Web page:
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"Operation Warp Speed" seeks to develop and disburse 100 million doses of a COVID-19 vaccine to the public by year’s end.
"Operation Warp Speed," a federal project that some are likening to the Manhattan Project that developed the atomic bombs that ended World War II, seeks to develop and disburse 100 million doses of a COVID-19 vaccine to the public by the end of the year, Bloomberg News reports.
That’s much faster than the usual 12-18 months it can take to create a viable vaccine and get it to market, but insiders say that President Donald Trump is creating a group comprising private pharmaceutical companies, government agencies, and the military to move the project along, according to Bloomberg.
Operation Warp Speed also seeks to cut the time it takes for a vaccine to be tried on animals and then on humans, and will actually have the experiments overlap in some cases.
Anthony Fauci, MD, the director of the National Institute of Allergy and Infectious Diseases and one of Trump’s major advisors during the COVID-19 pandemic, has consistently said that a viable vaccine won’t be ready for 12 to 18 months, and even that’s considered fast in the world of vaccine development. For instance, work began on a vaccine for Ebola in 2014. That vaccine was just approved last December.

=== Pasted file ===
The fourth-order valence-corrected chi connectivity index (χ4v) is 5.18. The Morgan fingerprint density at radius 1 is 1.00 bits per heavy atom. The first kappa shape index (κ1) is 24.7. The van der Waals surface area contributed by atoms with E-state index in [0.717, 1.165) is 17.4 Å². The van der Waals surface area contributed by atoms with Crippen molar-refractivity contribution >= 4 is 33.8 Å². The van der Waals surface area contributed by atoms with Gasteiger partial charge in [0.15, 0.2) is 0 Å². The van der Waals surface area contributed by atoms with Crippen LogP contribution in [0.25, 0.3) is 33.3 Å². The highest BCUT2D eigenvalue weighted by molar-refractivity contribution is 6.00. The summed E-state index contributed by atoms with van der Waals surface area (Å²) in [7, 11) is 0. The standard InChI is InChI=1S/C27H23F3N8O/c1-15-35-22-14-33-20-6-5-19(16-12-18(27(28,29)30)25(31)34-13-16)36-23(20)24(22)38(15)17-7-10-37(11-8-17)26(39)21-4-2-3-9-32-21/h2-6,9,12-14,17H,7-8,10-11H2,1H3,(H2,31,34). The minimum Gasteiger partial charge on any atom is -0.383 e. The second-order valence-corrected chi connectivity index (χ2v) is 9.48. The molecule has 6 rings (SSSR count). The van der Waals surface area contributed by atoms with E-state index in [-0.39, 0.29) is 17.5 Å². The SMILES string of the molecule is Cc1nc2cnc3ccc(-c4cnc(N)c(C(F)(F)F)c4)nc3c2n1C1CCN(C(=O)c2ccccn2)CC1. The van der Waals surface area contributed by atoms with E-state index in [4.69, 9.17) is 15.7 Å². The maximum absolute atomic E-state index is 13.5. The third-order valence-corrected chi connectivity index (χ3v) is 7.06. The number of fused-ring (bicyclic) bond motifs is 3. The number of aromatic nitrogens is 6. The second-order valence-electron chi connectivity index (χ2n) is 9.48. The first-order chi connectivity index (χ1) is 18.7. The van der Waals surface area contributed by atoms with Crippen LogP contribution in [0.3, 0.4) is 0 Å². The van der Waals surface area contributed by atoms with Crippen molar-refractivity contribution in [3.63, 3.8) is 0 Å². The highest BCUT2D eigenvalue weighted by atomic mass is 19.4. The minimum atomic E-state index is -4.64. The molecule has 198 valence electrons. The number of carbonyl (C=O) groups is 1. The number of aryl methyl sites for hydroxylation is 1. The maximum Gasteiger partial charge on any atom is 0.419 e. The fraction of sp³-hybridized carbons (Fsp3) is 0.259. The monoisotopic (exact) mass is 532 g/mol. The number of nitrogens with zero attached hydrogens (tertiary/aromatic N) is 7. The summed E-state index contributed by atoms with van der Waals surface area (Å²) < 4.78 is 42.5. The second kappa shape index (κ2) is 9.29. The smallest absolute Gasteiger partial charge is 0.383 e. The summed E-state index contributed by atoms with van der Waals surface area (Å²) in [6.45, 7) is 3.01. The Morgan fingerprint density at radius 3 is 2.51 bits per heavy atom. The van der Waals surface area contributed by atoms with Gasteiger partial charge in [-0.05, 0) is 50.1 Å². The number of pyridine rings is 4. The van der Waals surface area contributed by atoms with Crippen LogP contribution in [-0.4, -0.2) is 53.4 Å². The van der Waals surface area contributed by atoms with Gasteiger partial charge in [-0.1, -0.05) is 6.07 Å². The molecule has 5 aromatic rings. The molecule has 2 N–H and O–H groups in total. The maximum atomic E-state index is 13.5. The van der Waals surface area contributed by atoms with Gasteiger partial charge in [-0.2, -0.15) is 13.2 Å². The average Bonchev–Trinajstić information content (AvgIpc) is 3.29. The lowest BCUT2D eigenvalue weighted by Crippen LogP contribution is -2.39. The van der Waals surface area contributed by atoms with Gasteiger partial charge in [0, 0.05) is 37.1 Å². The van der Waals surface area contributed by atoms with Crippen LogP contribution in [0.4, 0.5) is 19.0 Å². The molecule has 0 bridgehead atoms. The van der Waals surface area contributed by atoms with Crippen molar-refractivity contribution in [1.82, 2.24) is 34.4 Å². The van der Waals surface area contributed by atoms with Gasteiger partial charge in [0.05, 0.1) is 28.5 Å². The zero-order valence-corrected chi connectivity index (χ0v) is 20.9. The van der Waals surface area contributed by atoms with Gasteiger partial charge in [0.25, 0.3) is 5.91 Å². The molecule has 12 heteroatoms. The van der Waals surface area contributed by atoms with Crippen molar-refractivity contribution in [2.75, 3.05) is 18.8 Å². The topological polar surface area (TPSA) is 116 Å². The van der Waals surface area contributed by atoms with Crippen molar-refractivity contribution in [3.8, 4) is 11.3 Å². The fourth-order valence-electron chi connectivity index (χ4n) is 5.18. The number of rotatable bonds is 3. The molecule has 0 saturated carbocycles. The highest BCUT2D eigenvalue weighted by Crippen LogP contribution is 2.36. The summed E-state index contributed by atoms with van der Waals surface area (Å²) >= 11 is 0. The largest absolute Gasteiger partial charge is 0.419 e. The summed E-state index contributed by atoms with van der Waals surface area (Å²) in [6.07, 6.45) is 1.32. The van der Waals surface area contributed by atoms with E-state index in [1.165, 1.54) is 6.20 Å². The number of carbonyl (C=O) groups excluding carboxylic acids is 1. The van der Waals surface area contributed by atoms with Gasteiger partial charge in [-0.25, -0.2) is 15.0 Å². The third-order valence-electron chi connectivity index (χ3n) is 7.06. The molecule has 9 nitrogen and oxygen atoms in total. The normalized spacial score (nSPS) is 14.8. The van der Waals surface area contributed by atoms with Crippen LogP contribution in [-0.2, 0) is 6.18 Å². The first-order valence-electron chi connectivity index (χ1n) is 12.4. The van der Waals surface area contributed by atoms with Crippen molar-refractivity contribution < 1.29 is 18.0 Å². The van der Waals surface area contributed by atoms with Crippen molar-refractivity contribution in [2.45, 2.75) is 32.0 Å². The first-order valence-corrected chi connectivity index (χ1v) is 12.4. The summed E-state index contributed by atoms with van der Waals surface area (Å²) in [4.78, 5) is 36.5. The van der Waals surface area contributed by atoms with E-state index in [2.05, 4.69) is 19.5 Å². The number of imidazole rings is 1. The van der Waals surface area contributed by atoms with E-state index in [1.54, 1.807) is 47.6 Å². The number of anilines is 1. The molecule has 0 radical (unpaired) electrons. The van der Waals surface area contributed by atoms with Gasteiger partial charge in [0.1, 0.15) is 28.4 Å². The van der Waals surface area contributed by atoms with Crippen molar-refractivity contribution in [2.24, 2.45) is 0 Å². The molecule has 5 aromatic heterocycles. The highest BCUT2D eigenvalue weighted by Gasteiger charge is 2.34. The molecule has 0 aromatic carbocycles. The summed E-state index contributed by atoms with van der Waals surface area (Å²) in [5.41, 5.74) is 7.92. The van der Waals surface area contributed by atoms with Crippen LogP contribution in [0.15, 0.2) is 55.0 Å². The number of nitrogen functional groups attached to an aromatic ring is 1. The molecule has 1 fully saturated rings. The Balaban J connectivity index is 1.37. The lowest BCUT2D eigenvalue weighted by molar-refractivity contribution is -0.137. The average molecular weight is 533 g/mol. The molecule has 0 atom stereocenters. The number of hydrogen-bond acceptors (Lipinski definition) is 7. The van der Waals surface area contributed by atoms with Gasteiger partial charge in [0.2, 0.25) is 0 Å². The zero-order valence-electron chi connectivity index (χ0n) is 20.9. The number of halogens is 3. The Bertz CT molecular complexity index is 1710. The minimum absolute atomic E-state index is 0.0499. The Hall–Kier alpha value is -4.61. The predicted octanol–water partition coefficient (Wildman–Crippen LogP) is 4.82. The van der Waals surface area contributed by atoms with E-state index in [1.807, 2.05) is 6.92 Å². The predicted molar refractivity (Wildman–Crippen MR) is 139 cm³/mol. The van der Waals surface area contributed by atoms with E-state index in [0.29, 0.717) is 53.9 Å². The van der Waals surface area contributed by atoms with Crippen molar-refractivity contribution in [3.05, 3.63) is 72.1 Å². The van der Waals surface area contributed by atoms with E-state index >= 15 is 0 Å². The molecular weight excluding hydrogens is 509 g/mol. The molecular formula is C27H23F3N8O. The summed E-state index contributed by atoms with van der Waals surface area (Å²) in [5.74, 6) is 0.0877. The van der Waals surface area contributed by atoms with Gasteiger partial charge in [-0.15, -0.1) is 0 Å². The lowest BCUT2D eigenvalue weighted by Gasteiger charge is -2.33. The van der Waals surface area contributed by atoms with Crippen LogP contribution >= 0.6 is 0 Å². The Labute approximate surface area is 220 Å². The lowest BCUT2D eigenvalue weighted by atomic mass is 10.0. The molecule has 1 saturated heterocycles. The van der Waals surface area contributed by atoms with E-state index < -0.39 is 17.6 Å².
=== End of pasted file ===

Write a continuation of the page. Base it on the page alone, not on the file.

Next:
Those close to the project have requested to remain anonymous because it hasn’t been officially unveiled to the American public, Bloomberg noted. Michael Caputo, a spokesman with the US Department of Health and Human Services, said that Trump pushed for a breakthrough in the way vaccines are developed.
“Operation Warp Speed will use government resources to quickly test the world’s most promising experimental vaccines in animals, then launch coordinated human clinical trials to winnow down the candidates,” Bloomberg reports. “The best prospective vaccines would go into wider trials at the same time mass production ramps up.”
The cost? No one knows for sure at this point, but a Bloomberg source estimated "billions of dollars," although it will be funded from "money already available to the government and won't require new authority from Congress."
Investigators worldwide are scrambling to develop a prophylactic vaccine to protect against COVID-19 infection. This week, investigators on a trial out of Oxford University reported that the team has begun testing a potential vaccine in 1100 volunteer patients, with preliminary results possibly coming in as little as 2-6 months.